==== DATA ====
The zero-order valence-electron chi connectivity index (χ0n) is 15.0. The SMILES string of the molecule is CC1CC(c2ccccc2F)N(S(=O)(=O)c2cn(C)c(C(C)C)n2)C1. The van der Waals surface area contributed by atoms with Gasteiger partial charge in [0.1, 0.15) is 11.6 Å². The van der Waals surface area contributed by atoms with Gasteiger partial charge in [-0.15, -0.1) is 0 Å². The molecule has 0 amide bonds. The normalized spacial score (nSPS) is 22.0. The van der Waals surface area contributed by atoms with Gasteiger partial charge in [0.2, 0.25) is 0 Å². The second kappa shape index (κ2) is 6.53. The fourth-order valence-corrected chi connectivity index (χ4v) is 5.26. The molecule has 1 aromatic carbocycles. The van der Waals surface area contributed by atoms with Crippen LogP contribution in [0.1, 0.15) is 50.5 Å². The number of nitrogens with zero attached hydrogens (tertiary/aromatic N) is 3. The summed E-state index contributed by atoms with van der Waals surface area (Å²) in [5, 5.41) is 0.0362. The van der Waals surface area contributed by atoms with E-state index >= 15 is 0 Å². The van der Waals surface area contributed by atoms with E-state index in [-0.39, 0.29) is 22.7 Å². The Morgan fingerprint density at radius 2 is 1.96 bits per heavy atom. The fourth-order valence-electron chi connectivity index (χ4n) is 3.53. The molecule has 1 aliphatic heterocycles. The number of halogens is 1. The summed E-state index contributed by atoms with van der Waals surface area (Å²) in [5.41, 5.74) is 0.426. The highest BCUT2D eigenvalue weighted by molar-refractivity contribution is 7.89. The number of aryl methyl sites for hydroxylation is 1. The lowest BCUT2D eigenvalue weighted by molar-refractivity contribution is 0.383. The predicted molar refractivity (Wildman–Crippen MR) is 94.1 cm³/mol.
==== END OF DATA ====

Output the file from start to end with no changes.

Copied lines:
The zero-order valence-electron chi connectivity index (χ0n) is 15.0. The SMILES string of the molecule is CC1CC(c2ccccc2F)N(S(=O)(=O)c2cn(C)c(C(C)C)n2)C1. The van der Waals surface area contributed by atoms with Gasteiger partial charge in [0.1, 0.15) is 11.6 Å². The van der Waals surface area contributed by atoms with Gasteiger partial charge in [-0.15, -0.1) is 0 Å². The molecule has 0 amide bonds. The normalized spacial score (nSPS) is 22.0. The van der Waals surface area contributed by atoms with Gasteiger partial charge in [0.2, 0.25) is 0 Å². The second kappa shape index (κ2) is 6.53. The fourth-order valence-corrected chi connectivity index (χ4v) is 5.26. The molecule has 1 aromatic carbocycles. The van der Waals surface area contributed by atoms with Crippen LogP contribution in [0.1, 0.15) is 50.5 Å². The number of nitrogens with zero attached hydrogens (tertiary/aromatic N) is 3. The summed E-state index contributed by atoms with van der Waals surface area (Å²) in [5, 5.41) is 0.0362. The van der Waals surface area contributed by atoms with E-state index >= 15 is 0 Å². The van der Waals surface area contributed by atoms with E-state index in [-0.39, 0.29) is 22.7 Å². The Morgan fingerprint density at radius 2 is 1.96 bits per heavy atom. The fourth-order valence-electron chi connectivity index (χ4n) is 3.53. The molecule has 1 aliphatic heterocycles. The number of halogens is 1. The summed E-state index contributed by atoms with van der Waals surface area (Å²) in [5.41, 5.74) is 0.426. The highest BCUT2D eigenvalue weighted by molar-refractivity contribution is 7.89. The number of aryl methyl sites for hydroxylation is 1. The lowest BCUT2D eigenvalue weighted by molar-refractivity contribution is 0.383. The predicted molar refractivity (Wildman–Crippen MR) is 94.1 cm³/mol.